Addressing the backlash from France and the lack of notice behind the decision, Tehan said “it was the only way” to cement the AUKUS partnership, which he said would give Australia access to nuclear-propelled submarines, advanced cyber technology, AI, and advanced missiles technology.
“Australia understands France’s deep disappointment with the decision on submarines. But ultimately any nation must act in its national interest — which is what we have done,” he said during his speech.
Current members of the CPTPP include Australia, Brunei, Canada, Chile, Japan, Malaysia, Mexico, New Zealand, Peru, Singapore, and Vietnam.
The United Kingdom submitted a formal request to join the CPTPP earlier this year, and a working group for its accession has been established.
- NSW to trial geolocation and facial recognition app for home-based quarantine
- China formally applies to join CPTPP trade pact
- Australia, UK, and US form trilateral pact focused on security in Indo-Pacific
- TPP trade agreement passes with 11 member states
- Scott Morrison cries ‘Cyber wolf!’ to deniably blame China
- Indo-Pacific tech sector ‘ripe for investment’ and cyber defence cooperation: Research
- Australian travellers are told to return from overseas NOW and are warned they could get stuck abroad for months as countries lock down borders because of the escalating coronavirus pandemic
- Heartbroken foreign workers who've called Australia home for YEARS are suddenly trapped overseas after borders were slammed shut for up to six months to stop the spread of coronavirus
- 'I just want to go home': thousands of Australians stranded overseas amid coronavirus chaos
- Coronavirus Australia: Scott Morrison tells Aussies not to travel overseas
- Coronavirus-driven ban on Australian citizens travelling overseas comes into force at midday
- Time running out for Australians stranded overseas by coronavirus as airlines ground planes
- Aboriginal Australians born overseas cannot be deported, court rules
- Coronavirus: foreign arrivals from mainland China will not be allowed into Australia, Scott Morrison says
- Two million temporary visa holders in Australia left in limbo by coronavirus travel standstill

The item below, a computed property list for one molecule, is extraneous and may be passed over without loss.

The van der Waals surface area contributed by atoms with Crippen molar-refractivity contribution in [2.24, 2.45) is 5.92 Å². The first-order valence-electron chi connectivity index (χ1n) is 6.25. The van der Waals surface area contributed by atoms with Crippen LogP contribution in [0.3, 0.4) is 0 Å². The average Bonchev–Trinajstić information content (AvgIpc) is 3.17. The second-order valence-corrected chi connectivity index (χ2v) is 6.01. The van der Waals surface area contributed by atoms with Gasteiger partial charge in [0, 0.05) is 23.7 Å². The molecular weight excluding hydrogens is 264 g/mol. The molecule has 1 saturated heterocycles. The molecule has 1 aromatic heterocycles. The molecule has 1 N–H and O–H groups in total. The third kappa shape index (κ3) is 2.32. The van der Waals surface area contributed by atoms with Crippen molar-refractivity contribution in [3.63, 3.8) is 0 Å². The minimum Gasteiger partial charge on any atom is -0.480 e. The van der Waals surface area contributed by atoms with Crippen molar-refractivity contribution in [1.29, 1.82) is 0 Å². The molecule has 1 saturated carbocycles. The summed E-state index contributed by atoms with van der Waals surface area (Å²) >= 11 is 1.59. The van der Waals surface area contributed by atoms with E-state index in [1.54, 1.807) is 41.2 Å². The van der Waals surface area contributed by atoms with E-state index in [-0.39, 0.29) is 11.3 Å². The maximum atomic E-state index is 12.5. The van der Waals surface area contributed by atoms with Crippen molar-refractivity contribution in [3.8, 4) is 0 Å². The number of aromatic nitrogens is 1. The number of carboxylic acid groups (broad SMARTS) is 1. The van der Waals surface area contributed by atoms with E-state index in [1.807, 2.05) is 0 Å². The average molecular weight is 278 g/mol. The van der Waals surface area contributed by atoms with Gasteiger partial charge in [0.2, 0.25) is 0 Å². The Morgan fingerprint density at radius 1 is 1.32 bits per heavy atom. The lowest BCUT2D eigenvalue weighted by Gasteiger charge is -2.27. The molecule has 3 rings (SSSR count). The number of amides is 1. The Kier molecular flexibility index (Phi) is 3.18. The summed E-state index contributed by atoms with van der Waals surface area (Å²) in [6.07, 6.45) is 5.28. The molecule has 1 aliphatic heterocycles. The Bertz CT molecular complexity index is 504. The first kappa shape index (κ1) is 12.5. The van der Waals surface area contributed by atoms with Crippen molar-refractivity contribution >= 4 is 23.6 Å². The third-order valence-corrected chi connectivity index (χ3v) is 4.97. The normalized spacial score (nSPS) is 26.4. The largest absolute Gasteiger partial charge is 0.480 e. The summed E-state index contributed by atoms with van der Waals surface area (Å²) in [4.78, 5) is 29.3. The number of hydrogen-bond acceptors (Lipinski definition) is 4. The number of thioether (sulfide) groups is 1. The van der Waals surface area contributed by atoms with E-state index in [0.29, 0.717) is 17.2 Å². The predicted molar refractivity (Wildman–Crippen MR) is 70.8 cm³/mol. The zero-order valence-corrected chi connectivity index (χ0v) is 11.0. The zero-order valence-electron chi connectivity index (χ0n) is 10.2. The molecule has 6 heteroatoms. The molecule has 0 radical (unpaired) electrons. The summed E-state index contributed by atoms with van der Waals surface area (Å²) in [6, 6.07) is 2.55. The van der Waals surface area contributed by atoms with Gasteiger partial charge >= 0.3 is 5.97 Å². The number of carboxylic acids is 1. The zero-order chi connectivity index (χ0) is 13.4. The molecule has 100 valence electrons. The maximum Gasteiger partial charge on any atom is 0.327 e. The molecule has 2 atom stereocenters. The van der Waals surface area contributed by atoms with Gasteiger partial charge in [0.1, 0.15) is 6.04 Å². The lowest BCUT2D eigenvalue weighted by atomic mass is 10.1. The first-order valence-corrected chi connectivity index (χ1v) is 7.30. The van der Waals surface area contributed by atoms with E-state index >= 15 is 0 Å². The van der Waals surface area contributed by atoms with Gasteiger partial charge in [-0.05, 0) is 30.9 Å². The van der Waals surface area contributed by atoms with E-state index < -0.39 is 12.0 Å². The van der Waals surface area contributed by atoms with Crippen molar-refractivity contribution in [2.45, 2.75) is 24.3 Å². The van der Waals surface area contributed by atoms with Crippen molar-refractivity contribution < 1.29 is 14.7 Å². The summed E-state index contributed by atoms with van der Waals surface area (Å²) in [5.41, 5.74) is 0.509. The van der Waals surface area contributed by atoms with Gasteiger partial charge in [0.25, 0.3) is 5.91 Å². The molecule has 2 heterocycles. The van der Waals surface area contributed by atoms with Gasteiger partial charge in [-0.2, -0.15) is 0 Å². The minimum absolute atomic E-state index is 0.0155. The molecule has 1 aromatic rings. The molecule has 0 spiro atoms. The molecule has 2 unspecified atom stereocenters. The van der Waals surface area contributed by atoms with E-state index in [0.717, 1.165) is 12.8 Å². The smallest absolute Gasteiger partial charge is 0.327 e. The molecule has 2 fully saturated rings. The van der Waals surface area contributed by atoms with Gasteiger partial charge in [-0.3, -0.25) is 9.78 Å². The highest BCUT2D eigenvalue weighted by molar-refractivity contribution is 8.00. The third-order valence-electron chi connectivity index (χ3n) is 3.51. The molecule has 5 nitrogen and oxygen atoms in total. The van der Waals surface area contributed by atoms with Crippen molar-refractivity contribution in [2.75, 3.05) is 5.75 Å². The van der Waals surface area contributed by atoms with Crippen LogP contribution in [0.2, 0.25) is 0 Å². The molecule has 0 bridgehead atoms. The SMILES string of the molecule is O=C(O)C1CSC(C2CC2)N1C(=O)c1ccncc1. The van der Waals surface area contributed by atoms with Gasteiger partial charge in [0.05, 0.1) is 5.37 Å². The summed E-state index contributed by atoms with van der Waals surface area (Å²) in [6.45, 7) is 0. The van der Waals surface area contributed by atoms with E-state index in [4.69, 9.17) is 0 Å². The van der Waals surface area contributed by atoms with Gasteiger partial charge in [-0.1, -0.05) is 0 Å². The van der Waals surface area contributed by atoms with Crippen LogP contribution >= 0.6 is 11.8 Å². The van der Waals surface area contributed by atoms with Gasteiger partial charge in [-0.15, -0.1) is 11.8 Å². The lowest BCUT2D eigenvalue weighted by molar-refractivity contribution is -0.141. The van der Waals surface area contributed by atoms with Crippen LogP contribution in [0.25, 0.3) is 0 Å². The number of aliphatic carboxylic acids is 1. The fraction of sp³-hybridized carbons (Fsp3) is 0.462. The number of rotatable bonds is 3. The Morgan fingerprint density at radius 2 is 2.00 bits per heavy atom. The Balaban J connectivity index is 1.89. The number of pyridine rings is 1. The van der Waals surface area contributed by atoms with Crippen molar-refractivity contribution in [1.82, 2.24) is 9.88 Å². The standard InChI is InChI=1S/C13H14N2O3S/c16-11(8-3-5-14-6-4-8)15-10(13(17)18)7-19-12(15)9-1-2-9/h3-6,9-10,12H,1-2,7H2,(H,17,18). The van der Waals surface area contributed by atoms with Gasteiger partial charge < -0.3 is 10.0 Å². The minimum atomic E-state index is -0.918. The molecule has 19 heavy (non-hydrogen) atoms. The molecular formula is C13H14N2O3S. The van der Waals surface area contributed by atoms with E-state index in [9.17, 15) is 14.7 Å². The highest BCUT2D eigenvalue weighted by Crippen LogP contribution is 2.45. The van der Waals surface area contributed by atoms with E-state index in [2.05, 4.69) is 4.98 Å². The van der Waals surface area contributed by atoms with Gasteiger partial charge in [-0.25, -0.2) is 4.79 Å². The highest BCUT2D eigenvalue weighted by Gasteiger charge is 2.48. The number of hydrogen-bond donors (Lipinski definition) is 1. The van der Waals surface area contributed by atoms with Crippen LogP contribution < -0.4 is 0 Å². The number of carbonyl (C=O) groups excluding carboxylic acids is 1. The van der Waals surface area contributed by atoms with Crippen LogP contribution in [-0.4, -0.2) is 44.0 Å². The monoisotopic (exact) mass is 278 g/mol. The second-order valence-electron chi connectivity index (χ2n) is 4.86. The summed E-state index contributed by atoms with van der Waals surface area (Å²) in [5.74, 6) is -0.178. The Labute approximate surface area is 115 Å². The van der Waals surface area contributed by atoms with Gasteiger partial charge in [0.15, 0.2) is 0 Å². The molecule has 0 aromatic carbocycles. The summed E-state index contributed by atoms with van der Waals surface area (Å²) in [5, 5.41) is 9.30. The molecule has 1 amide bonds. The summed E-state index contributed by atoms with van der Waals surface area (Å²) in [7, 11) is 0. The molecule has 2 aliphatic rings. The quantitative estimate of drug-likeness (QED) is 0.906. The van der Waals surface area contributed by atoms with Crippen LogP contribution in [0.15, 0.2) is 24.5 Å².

- Scott Morrison bans Australians from travelling overseas from TOMORROW as the government brings in new coronavirus restrictions on weddings, funerals and food courts
- Thousands of Australians stranded overseas as countries close borders over Covid-19 fears
- To contain coronavirus, Australia puts ‘indefinite ban’ on foreign travel of its citizens
- Australian PM tells citizens not to travel overseas
- Virus testing of Australian COVID-19 patients halted as NZ goes into lockdown
- Prime Minister Scott Morrison warns Australians of coronavirus lockdown as Italy’s death toll soars by 651 in a day
- Coronavirus means DFAT wants Australians to return home ASAP. For many, that's easier said than done
- Coronavirus Australia: Thousands of people still flying amid travel ban
- Why you shouldn't leave Australia: Traveller, 28, makes chilling last-minute escape from Peru in the cargo hold of the last bus out of the country in a desperate race to fly home before border closed
- How Australia will enforce coronavirus self-isolation rules for overseas arrivals
- Coronavirus: Australia bans 'non-essential' gatherings of over 100 people
Australia's trade minister says vaccinated Australians can travel overseas by Christmas have 1055 words, post on www.zdnet.com at September 22, 2021. This is cached page on TechNews. If you want remove this page, please contact us.